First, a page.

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Giants 2020 roster breakdown: CB Dravon Askew-Henry

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Can former XFL-er find home in crowded secondary?

New York Guardians v Dallas Renegades
Dravon Askew-Henry playing for the XFL’s New York Guardians.
Photo by Cooper Neill/XFL via Getty Images

The New York Giants have spent a lot of draft and free agent capital on their secondary over the past three offseasons. Still, while there are a number of promising young players on the 90-man roster, there remains a critical question.

Who is going to be the primary slot cornerback? Could that end up being Dravon Askew-Henry, an under-the-radar member of the roster signed as a free agent after most recently playing for the XFL’s New York Guardians?

Let’s take a closer look at Askew-Henry?

The basics

Height: 5-foot-11
Weight: 187
Age: 24
Position: Cornerback
Experience: 1
Contract status: Year 1 of two-year, $1.39 million contract (ERFA 2022)

How he got here

The Giants didn’t have to go far to scout Askew-Henry as his XFL home games were played at MetLife Stadium, across the parking lot from their team headquarters.

Undrafted after playing collegiately at West Virginia, Askew-Henry signed last season as an undrafted free agent with the Pittsburgh Steelers. He was waived at the end of the preseason, did not land an NFL job during 2019, and ended up playing for the Guardians.

2020 outlook

Who’s in the slot? Corey Ballentine? Grant Haley? Both were there in 2019, and both were found wanting. Julian Love? That’s the position he seemed to have been drafted for before the Giants moved him to safety. With Xavier McKinney and Jabrill Peppers, though, a return to the slot might be Love’s ticket to playing time. Darnay Holmes? Competing for slot responsibilities would seem to be the primary reason the Giants drafted him.

What, though, about Askew-Henry?

Yes, he is a cousin to Darrelle Revis. No, it’s not fair to expect him to be Revis — if he was, he wouldn’t have been cut by the Steelers or playing in the XFL. Yes, he caught and threw a flag back at an official during an XFL game. No, it’s not fair to label him as some sort of malcontent for that.

Cris Dishman, who spent 13 years playing defensive back in the NFL, was Askew-Henry’s defensive backs coach with the Guardians.

“Every day you just fall more in love with him. He’s a consummate professional. Everybody can be a pro, but not everybody can be a professional,” Dishman said.

“He wants to prove to everybody he can play at the next level. Which I have no doubt.”

So, why then did Askew-Henry go undrafted out of WVU, get cut by Pittsburgh and have to go to the XFL in hopes of salvaging his NFL dream?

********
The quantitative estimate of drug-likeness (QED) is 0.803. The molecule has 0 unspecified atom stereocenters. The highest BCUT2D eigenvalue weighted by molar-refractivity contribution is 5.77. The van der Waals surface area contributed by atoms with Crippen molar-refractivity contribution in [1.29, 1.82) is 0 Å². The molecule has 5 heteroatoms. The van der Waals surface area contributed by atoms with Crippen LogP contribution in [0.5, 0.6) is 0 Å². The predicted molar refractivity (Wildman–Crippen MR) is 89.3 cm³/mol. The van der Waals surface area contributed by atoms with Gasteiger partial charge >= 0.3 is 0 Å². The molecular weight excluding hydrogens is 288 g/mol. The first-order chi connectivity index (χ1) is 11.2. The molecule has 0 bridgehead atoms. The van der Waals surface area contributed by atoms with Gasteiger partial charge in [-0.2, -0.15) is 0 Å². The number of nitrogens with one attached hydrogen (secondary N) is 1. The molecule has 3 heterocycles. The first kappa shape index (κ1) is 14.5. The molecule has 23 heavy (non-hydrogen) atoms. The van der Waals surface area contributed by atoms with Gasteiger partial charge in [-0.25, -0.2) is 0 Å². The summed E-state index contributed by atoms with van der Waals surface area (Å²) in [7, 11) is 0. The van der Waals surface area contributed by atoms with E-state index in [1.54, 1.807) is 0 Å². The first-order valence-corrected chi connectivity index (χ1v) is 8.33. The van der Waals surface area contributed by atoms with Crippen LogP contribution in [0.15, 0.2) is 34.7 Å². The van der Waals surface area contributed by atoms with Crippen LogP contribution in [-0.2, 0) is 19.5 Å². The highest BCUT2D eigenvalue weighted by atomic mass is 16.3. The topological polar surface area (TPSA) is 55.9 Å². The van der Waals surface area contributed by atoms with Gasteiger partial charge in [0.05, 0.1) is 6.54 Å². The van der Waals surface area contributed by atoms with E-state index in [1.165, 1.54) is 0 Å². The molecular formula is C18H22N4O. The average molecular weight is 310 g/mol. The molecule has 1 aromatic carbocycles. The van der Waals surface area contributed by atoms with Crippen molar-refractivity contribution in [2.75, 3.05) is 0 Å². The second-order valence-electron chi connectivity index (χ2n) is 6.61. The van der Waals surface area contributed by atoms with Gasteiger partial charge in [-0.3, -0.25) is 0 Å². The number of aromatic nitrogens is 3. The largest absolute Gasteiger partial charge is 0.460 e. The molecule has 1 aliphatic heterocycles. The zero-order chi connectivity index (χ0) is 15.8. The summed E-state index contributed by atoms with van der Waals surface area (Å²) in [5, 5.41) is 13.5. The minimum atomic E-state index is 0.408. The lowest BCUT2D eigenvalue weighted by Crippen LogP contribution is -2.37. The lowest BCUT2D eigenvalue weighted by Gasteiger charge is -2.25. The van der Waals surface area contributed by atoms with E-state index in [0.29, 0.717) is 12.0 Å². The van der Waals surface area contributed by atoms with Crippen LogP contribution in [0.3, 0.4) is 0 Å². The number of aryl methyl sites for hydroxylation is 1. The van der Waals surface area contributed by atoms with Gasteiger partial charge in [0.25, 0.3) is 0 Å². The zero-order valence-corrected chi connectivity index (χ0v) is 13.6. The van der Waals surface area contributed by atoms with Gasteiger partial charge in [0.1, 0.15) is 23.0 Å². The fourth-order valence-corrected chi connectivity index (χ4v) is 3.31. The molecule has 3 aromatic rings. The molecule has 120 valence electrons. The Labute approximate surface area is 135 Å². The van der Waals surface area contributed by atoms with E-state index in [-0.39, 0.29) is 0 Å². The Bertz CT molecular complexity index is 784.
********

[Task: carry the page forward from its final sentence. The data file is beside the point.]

“I don’t know what the Steelers had at the time [when they cut Askew-Henry], so I can’t speak on that, but I can see him making the Giants team. I don’t know what the Giants have, but I know that they don’t have a guy like Dravon Askew-Henry,” said Dishman, pointing out that Askew-Henry can play boundary or field corner, slot, and free safety.

“A guy like that can be very special.”

Dishman said that slot cornerback would be Askew-Henry’s best landing spot to begin with the Giants, but that he could fill in capably anywhere in the secondary.

“He’s got very quick hands and feet. He’s got so much potential. … You could see every week [in the XFL] he was getting better,” Dishman said.

“He has not even reached half the potential he has.”

Dishman first became aware of Askew-Henry in 2015 when he was an assistant coach at Baylor. The Bears had Corey Coleman. who was then a future first-round pick and one of the best wide receivers in college football. Askew-Henry was a relatively unknown sophomore cornerback.

“He’s the only one in the Big 12 that gave Corey Coleman problems,” Dishman said. “All these five-star rated corners that Oklahomas had, Texas had, Dravon Askew-Henry gave Corey Coleman fits.”

Dishman said Askew-Henry’s versatility might be both blessing and curse as he tries to establish himself as an NFL player.

“He’s so good at everything and people may not know where to put him,” Dishman said. “I know that I was able to play 13 years in the NFL and I’ve been coaching now for 15, 16 years. I know a guy like Askew-Henry has a place in the NFL. It’s just the coach has to find that place for him.”

Can the Giants, with Patrick Graham as defensive coordinator and Jerome Henderson as defensive backs coach, be the team that finds a place for Askew-Henry?